It is possible to grow both vine species from cuttings.<ref name="Grow">Growing information for Snail Vine.</ref>
ConfusionAlmost Eden Snail Vine. "Description, growing, and sale information"</ref> appears to be Vigna speciosa or a close relative. Both are climbing vines with very similar foliage. Common names for both vines include Snail vine, Corkscrew vine, and Shell Vine.
The purple, non-fragrant, invasive flowers of the "Phaseolus giganteus" are said to have snail or snail-shell shaped flowers, hence the origin of the common name. The multicolored, fragrant, non-invasive flowers of the Cochliasanthus caracalla are said to have corkscrew or nautilus-shell shaped flowers, hence the origin of that common name. Though some claim that the leaves of one species are darker and differently sized compared to the leaves of the other, it is difficult to distinguish between these two plants through foliage alone. There have been multiple instances where both plants have been grown side by side for years and the discovery that they were not the same species was made only after the less mature plant finally bloomed. Both plants are pollinated by ants so, without ants, the plant will produce few, if any, seeds.<ref>http://toptropicals.com/cgi-bin/garden_catalog/cat.cgi?uid=Phaseolus_giganteus</ref><ref>http://toptropicals.com/catalog/uid/vigna_caracalla.htm</ref>
Corkscrew vineAlmost Eden Corkscrew Vine. "Description, growing, and sale information"</ref> and is not an invasive plant. http://www.easytogrowbulbs.com/t-Corkscrew-Vine-or-Snail-Vine.aspx</ref> The Corkscrew Vine is less frost tolerant than the Snail Vine.<ref name="Almost Eden's Snail Vine" />
The snail vine, Phaseolus giganteus, has non-fragrant<ref name="Gardening Central">The Snail Vine - Confusion Reigns Supreme. "discusses characteristics of each in detail"</ref> flowers that are a solid, pale purple. The flowers, which grow alone or in small groups<ref name="Almost Eden's Snail Vine" /> rather than in clusters, consist of four petals: one large wavy half-circle on the top, two tear-drop shaped petals that point inwards, and a thin, erect, curly petal sprouting from the center of the flower. Depending on the angle, the two bottom petals can appear to be a single petal that strongly resembles the large, upper petal. When this happens, the three main petals come together to form an open-clam shape. The center of the flower and the end of the thin, erect may have a small area of yellow and/or white but the color is usually faint and only noticeable upon close examination.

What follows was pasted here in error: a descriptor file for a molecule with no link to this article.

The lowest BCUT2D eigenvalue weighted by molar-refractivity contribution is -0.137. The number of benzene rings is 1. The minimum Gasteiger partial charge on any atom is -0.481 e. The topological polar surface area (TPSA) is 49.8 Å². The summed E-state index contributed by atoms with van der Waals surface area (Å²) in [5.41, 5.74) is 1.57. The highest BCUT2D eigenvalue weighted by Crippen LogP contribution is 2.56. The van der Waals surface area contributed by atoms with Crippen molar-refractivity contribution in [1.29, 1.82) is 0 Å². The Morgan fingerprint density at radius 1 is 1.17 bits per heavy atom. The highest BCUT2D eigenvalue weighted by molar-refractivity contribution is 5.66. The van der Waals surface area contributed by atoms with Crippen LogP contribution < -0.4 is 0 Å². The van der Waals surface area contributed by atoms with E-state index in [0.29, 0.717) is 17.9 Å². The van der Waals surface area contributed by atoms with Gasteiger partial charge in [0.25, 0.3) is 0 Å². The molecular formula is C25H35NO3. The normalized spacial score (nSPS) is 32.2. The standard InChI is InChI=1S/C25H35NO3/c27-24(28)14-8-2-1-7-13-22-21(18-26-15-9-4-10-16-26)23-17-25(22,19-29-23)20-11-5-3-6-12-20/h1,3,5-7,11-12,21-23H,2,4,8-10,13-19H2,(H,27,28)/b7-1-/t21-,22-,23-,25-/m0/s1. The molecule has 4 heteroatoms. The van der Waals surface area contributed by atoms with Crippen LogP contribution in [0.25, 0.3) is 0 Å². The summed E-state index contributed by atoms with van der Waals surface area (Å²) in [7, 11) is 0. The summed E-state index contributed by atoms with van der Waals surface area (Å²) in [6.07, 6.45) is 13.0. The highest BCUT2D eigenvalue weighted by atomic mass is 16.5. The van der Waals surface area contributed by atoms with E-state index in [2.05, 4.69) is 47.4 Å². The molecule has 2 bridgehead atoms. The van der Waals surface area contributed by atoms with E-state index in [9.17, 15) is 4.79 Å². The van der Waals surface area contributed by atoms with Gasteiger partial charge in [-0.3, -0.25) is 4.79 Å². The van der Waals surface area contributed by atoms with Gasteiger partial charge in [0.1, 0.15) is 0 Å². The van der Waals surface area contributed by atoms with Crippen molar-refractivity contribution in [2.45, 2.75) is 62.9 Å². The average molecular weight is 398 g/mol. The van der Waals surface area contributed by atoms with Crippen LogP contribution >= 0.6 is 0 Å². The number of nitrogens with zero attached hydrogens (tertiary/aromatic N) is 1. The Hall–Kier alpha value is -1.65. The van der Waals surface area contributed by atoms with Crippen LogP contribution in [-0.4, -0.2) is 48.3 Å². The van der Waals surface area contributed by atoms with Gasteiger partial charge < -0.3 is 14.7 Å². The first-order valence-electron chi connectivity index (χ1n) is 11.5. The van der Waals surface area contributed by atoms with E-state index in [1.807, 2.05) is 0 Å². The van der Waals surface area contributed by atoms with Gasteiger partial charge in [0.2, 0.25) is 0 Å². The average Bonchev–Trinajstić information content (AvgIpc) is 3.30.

Immature flower buds often form fat half-crescents but, unlike the corkscrew vine, these buds are green, yellow, or brown. This plant might be more susceptible to aphids but is definitely invasive and has been compared by multiple growers to kudzu. Rapid growth combined with the ability of vines touching the ground to take root make this an invasive plant.<ref name="Gardening Central" /><ref name="Desert Tropical - Snail Vine" /> This plant has been known to regrow even after all foliage visible above ground has died from frost.<ref name="Desert Tropical - Snail Vine">Desert Tropical - Snail Vine. "description"</ref>
- Differences between the two types
- Snail Vine, "Phaseolus giganteus"
- Corkscrew Vine, Cochliasanthus caracalla
- The Snail Vine - Confusion Reigns Supreme